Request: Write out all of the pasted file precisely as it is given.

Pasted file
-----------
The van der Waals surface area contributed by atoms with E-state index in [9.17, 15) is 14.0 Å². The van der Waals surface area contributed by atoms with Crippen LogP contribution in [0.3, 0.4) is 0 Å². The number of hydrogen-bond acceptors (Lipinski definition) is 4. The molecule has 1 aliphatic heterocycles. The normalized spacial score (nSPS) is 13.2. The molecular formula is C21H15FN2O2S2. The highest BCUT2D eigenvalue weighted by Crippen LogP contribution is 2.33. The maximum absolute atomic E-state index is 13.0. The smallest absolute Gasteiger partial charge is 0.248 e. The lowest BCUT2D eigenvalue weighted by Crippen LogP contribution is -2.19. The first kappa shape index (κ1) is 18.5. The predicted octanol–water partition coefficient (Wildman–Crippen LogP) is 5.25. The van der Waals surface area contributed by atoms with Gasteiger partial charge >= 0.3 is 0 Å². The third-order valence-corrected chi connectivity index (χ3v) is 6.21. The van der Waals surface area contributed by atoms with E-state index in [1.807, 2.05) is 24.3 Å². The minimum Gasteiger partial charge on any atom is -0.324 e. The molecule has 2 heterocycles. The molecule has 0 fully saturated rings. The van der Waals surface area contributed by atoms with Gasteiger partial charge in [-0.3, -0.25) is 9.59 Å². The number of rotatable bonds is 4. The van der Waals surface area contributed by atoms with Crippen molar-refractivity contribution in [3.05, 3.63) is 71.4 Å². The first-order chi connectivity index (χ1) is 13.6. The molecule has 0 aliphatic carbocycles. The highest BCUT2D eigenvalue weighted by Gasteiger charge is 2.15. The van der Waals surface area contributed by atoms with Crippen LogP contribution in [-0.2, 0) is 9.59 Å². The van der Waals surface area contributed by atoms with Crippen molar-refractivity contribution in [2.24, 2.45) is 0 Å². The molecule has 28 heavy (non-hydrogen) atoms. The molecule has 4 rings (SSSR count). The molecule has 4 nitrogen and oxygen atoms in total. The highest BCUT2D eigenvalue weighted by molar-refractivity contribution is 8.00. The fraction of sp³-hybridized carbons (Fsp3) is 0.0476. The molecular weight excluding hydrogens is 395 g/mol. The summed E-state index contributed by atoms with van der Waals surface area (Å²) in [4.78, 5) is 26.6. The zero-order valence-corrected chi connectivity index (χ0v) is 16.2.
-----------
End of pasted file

The van der Waals surface area contributed by atoms with E-state index in [9.17, 15) is 14.0 Å². The van der Waals surface area contributed by atoms with Crippen LogP contribution in [0.3, 0.4) is 0 Å². The number of hydrogen-bond acceptors (Lipinski definition) is 4. The molecule has 1 aliphatic heterocycles. The normalized spacial score (nSPS) is 13.2. The molecular formula is C21H15FN2O2S2. The highest BCUT2D eigenvalue weighted by Crippen LogP contribution is 2.33. The maximum absolute atomic E-state index is 13.0. The smallest absolute Gasteiger partial charge is 0.248 e. The lowest BCUT2D eigenvalue weighted by Crippen LogP contribution is -2.19. The first kappa shape index (κ1) is 18.5. The predicted octanol–water partition coefficient (Wildman–Crippen LogP) is 5.25. The van der Waals surface area contributed by atoms with Gasteiger partial charge >= 0.3 is 0 Å². The third-order valence-corrected chi connectivity index (χ3v) is 6.21. The van der Waals surface area contributed by atoms with E-state index in [1.807, 2.05) is 24.3 Å². The minimum Gasteiger partial charge on any atom is -0.324 e. The molecule has 2 heterocycles. The molecule has 0 fully saturated rings. The van der Waals surface area contributed by atoms with Gasteiger partial charge in [-0.3, -0.25) is 9.59 Å². The number of rotatable bonds is 4. The van der Waals surface area contributed by atoms with Crippen molar-refractivity contribution in [3.05, 3.63) is 71.4 Å². The first-order chi connectivity index (χ1) is 13.6. The molecule has 0 aliphatic carbocycles. The highest BCUT2D eigenvalue weighted by Gasteiger charge is 2.15. The van der Waals surface area contributed by atoms with Crippen LogP contribution in [-0.2, 0) is 9.59 Å². The van der Waals surface area contributed by atoms with Crippen molar-refractivity contribution in [2.24, 2.45) is 0 Å². The molecule has 28 heavy (non-hydrogen) atoms. The molecule has 4 rings (SSSR count). The molecule has 4 nitrogen and oxygen atoms in total. The highest BCUT2D eigenvalue weighted by molar-refractivity contribution is 8.00. The fraction of sp³-hybridized carbons (Fsp3) is 0.0476. The molecular weight excluding hydrogens is 395 g/mol. The summed E-state index contributed by atoms with van der Waals surface area (Å²) in [4.78, 5) is 26.6. The zero-order valence-corrected chi connectivity index (χ0v) is 16.2.